Yankees must fix their 2 flattest hitters after nightmare vs Orioles


No one hates the Yankees more than Yankee fans, but the avarice is definitely warranted after the team slid almost all the way back down the mountain against the Baltimore Orioles on Monday.

Matt Harvey pitched for the Orioles after allowing 27 hits in 11.1 innings in 2020. He went six one-run frames and dominated.

Deivi Garcia threw four solid innings, battling through trouble to allow just two runs. He was then … yanked after 65 pitches, and Darren O’Day surrendered a run because his pitching hand twitched with runners on.

Aaron Judge made the last out of the eighth inning at third on a single and took a run off the board. This was, top to bottom, as bad as it gets.

Remember when the Yanks began to rocket home runs out of Progressive Field, the bullpen held on, the starting pitching was solid, and the resurgent Bombers took three straight in Cleveland?

Well, either Cleveland is the actual worst team in baseball (possible!) or MLB’s brutally ahead-of-schedule tweet cursed the Yankees into oblivion yet again.

OK, we can *actually* identify the Yankees’ two biggest lineup problems now.

@MLB, how could you do that? Truly.

Now limping again after two straight losses and a true last-place performance in the Charm City, the Yankees have limited time to get right again before this season spirals out of control … for real this time.

Currently, the lineup as a whole is replete with plain-as-day issues.

All it takes is a casual glance down the order to see the type of numbers that would make someone who knew nothing about baseball — say, a Frankenstein or a Dracula — puke.

On top of everything we’ve disliked, though (and believe us, it’s a lot!), two glaring problems stand out that, if uncorrected, will continue to sink the Yankees.

We’re not even referring to Rougned Odor batting cleanup, an error so simplistic a fourth grader could pick it out of a “What’s Wrong With This Picture?” compilation.

No, we’re pinpointing two players, one of whom is miles away from his ceiling and one of whom is uncharacteristically pressing. Fix DJ LeMahieu and deal with Gary Sanchez and this whole thing gets easier.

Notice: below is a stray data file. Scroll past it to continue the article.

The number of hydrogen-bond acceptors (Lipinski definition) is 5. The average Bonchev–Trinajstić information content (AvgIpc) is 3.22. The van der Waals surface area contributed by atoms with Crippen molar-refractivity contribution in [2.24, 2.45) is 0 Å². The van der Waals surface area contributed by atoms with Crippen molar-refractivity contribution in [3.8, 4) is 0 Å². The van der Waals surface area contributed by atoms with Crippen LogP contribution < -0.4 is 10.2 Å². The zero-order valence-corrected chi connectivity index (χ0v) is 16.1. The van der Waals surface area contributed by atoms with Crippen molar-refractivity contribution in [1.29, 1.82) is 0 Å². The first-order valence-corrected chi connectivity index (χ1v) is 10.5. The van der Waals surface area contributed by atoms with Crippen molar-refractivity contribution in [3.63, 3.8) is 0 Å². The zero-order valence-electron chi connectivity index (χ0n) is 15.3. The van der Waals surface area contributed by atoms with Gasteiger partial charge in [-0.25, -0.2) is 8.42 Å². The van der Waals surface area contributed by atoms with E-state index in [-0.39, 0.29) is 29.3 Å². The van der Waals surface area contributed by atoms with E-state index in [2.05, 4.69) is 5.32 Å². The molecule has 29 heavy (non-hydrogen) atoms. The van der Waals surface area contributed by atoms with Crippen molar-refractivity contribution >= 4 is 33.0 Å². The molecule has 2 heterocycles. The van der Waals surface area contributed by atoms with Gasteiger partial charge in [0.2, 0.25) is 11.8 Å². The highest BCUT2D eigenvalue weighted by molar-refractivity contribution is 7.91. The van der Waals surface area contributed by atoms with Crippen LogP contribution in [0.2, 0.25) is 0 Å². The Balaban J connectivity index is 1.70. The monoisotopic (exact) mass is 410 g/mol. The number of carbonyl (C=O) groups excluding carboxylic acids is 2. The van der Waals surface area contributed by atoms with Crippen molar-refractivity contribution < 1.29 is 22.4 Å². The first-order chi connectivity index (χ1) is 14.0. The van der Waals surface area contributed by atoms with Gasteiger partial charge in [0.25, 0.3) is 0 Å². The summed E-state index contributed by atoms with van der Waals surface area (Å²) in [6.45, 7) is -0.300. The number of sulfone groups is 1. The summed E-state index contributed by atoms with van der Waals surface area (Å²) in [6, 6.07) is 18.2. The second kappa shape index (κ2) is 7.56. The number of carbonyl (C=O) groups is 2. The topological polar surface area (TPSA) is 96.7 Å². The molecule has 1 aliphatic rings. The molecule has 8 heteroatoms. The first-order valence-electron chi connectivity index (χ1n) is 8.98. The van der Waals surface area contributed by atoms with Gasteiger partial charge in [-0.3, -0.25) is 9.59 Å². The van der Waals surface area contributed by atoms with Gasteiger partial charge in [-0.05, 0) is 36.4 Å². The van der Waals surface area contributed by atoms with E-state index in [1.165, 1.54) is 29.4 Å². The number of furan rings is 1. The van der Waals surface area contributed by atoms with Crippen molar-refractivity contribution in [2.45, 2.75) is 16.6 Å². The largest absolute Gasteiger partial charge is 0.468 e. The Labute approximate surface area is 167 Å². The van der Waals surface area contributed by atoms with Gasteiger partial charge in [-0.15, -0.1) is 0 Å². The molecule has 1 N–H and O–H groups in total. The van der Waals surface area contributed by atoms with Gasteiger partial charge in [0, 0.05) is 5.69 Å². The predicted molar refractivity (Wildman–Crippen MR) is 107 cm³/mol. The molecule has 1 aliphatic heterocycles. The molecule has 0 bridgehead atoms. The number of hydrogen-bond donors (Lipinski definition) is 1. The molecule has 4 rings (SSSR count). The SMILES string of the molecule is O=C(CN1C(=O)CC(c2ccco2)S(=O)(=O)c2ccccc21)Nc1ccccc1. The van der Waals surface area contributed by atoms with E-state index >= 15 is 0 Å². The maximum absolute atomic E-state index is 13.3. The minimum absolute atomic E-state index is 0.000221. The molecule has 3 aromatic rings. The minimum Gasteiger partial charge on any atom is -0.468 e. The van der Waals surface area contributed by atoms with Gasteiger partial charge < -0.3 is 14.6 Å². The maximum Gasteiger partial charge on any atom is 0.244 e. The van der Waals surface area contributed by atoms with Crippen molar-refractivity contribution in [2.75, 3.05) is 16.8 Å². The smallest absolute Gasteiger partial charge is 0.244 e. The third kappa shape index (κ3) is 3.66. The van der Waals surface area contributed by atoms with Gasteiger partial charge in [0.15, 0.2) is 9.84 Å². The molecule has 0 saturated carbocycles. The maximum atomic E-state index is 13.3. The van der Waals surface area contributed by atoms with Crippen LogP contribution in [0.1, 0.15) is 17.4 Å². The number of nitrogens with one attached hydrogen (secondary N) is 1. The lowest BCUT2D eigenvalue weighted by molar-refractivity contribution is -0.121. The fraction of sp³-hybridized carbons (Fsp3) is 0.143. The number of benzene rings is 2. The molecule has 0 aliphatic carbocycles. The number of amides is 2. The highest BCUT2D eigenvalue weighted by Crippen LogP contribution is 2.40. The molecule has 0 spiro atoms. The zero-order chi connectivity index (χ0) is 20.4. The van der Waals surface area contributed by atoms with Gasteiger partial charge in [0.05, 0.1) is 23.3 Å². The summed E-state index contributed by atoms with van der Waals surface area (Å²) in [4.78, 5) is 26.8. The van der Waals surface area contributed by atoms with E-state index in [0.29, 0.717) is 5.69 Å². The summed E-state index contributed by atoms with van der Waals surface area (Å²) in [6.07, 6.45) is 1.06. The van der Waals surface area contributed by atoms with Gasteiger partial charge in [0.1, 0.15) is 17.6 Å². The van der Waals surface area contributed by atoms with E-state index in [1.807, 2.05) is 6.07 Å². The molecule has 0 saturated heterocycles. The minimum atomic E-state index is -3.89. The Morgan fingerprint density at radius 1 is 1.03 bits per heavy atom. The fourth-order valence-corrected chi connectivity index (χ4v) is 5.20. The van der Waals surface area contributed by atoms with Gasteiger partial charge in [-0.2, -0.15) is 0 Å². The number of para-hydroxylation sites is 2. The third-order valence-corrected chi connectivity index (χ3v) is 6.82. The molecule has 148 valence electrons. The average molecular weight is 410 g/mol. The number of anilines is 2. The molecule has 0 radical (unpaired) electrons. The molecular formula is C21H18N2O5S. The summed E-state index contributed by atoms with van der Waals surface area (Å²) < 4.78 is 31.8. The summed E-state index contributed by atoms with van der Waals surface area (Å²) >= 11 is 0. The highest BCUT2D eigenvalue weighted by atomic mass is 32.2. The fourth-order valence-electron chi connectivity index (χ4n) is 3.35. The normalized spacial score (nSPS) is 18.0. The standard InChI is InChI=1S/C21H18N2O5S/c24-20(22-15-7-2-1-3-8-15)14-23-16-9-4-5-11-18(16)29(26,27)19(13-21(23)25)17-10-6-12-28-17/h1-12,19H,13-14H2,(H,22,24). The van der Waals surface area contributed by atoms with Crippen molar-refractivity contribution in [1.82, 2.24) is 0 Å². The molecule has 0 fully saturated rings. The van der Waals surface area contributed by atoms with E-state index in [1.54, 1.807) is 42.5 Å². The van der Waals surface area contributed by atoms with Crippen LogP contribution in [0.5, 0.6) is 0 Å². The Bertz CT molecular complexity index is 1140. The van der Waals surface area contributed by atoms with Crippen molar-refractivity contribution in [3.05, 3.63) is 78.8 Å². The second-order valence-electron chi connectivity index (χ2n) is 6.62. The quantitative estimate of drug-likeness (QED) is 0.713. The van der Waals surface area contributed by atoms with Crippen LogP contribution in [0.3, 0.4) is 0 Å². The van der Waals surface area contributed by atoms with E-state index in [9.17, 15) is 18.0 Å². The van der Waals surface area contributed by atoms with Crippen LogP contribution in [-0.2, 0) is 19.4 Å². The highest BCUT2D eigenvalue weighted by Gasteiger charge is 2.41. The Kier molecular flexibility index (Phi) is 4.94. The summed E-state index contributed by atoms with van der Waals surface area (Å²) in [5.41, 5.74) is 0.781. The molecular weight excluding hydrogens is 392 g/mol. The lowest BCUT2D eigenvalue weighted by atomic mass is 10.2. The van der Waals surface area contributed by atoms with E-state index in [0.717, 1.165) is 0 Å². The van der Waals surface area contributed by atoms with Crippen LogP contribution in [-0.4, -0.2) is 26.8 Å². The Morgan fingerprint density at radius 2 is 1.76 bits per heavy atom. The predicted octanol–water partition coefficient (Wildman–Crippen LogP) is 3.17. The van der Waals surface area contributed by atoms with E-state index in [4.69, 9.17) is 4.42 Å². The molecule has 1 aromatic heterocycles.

Bringing back LeMahieu was a necessity this offseason, but we might’ve had second thoughts if you’d told us he was going to immediately regress into the ground ball machine we feared he’d be at 37Always someone who put the ball on the ground, he’s done it at the most inopportune times possible this season, and his rates are escalating (50.1% to 56.6% to 58.1% thus far in his third season as a Yankee). There’s no justifying the apparent leverage index of his grounders; LeMahieu will roll over the occasional baseball even when he’s right, but New York needs a psychiatrist to get to the bottom of this — and fix all the other early backslides in pinstripes while you’re at it.

And Sanchez? The solution to his continued inability to pull himself all the way out of his rut is simple: Kyle Higashioka now, Austin Wells later. I’m a year beyond the point of being tired of debating this. He’s a net negative at the plate and in the field, he’s posted one good half-season since 2017, and he’s quietly removed all the fun from his game as the years have mounted. I’d love to be wrong, but there’s very little to argue in the other column right now.

Until the Yankees deal with these two core deficiencies — one which makes no sense, and one which makes all the sense in the world — they won’t find their footing.